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Fitting submersible pump and hose


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I need to put a submersible pump and hose into my ibc tank but am struggling abit.

Do people fit a pipe to their pump or just transfer hose. 

I know i need to cut ahole into my tank but any advice would be grateful .

Had this a year now and really need to get it up and running.

Thanks.

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15888601764564088659915694278185.jpg

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High-tower

i put a rigid length of pipe just to hold it in place at the bottom, otherwise i found it'd float a bit and tip over occasionally. not a big deal, but a bit more convenient and stops it getting air locked.

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14 minutes ago, High-tower said:

i put a rigid length of pipe just to hold it in place at the bottom, otherwise i found it'd float a bit and tip over occasionally. not a big deal, but a bit more convenient and stops it getting air locked.

I tried my pump in a large bucket and it was floating about in that, so a rigid bit of pipe would be perfect.

Did you use 1 1/2 inch pipe and does it come out of your lid.

Also where does the pipe that fill the tank go ? Also into the lid ?

Sorry about all the questions but this is so helpful . I appreciate the help 👍

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High-tower
44 minutes ago, Algie said:

I tried my pump in a large bucket and it was floating about in that, so a rigid bit of pipe would be perfect.

Did you use 1 1/2 inch pipe and does it come out of your lid.

Also where does the pipe that fill the tank go ? Also into the lid ?

Sorry about all the questions but this is so helpful . I appreciate the help 👍

yes both hoses in and out of the lid, but only because i have a custom tank so i didn't want cut any holes in it.  i also used an elbow as the transfer hose i have is lay flat so it kinked badly, if yours is stiffer you might not need it. 

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2 hours ago, Algie said:

I need to put a submersible pump and hose into my ibc tank but am struggling abit.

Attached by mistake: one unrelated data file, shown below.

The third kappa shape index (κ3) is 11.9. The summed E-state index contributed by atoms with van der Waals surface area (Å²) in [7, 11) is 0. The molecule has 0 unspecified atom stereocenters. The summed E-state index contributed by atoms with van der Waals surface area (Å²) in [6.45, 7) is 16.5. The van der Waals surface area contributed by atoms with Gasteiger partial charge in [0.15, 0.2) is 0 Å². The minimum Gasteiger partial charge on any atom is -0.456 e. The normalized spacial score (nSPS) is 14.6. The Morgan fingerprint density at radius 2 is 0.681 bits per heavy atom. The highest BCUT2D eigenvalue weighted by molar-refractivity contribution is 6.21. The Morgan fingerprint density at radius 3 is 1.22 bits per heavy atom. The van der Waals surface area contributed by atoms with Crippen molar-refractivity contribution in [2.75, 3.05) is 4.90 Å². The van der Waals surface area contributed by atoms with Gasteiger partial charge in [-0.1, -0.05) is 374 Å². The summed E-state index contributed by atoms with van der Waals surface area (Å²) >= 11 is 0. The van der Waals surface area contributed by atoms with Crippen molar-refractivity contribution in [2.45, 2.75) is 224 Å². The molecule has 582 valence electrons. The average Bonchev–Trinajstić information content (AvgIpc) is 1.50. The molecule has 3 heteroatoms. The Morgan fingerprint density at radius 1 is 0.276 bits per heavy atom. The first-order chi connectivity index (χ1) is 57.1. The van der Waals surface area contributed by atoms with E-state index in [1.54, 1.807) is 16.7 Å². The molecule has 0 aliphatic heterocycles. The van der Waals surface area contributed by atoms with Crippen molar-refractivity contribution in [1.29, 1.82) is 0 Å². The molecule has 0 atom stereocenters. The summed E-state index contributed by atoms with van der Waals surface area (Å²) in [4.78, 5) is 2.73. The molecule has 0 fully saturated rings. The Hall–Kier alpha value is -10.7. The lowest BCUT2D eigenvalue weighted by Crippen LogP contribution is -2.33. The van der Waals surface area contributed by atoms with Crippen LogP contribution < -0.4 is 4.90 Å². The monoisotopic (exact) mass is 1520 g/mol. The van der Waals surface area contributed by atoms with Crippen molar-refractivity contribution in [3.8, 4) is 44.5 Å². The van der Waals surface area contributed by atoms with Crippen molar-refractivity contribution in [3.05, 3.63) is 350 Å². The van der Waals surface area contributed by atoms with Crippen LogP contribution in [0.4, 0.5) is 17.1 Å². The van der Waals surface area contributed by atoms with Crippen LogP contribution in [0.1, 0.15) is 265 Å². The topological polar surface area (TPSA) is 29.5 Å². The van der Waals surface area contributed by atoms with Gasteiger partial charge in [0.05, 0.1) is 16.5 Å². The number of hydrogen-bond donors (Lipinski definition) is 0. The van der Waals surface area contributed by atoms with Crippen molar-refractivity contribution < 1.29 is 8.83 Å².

Do people fit a pipe to their pump or just transfer hose. 

I know i need to cut ahole into my tank but any advice would be grateful .

Had this a year now and really need to get it up and running.

Thanks.

15888601527107876020781547182084.jpg

15888601764564088659915694278185.jpg

You don't need a submersible pump. Most people who use them don't.  A simple water transfer pump which is sat on top of the IBC would suit your purpose much better. Mine was £72 Inc from Machine Mart six years ago. Simply remove the white cap from the centre of your filler cap and put the suction hose through there. A float switch has no benefit at all for emptying an IBC only for preventing overfilling when processing. I chose to avoid submersible so I wouldn't have to cut into my IBC. Also there was no danger of it falling over and replacement would be simply a matter of pulling out the hose.

20200507_161212.jpg

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.....or if you're really tight like me, just get the tank lifted up higher and gravity feed it to the van🤣

  • Haha 3
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1 hour ago, High-tower said:

yes both hoses in and out of the lid, but only because i have a custom tank so i didn't want cut any holes in it.  i also used an elbow as the transfer hose i have is lay flat so it kinked badly, if yours is stiffer you might not need it. 

Thats a great help, thanks 👍

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23 minutes ago, Davy G said: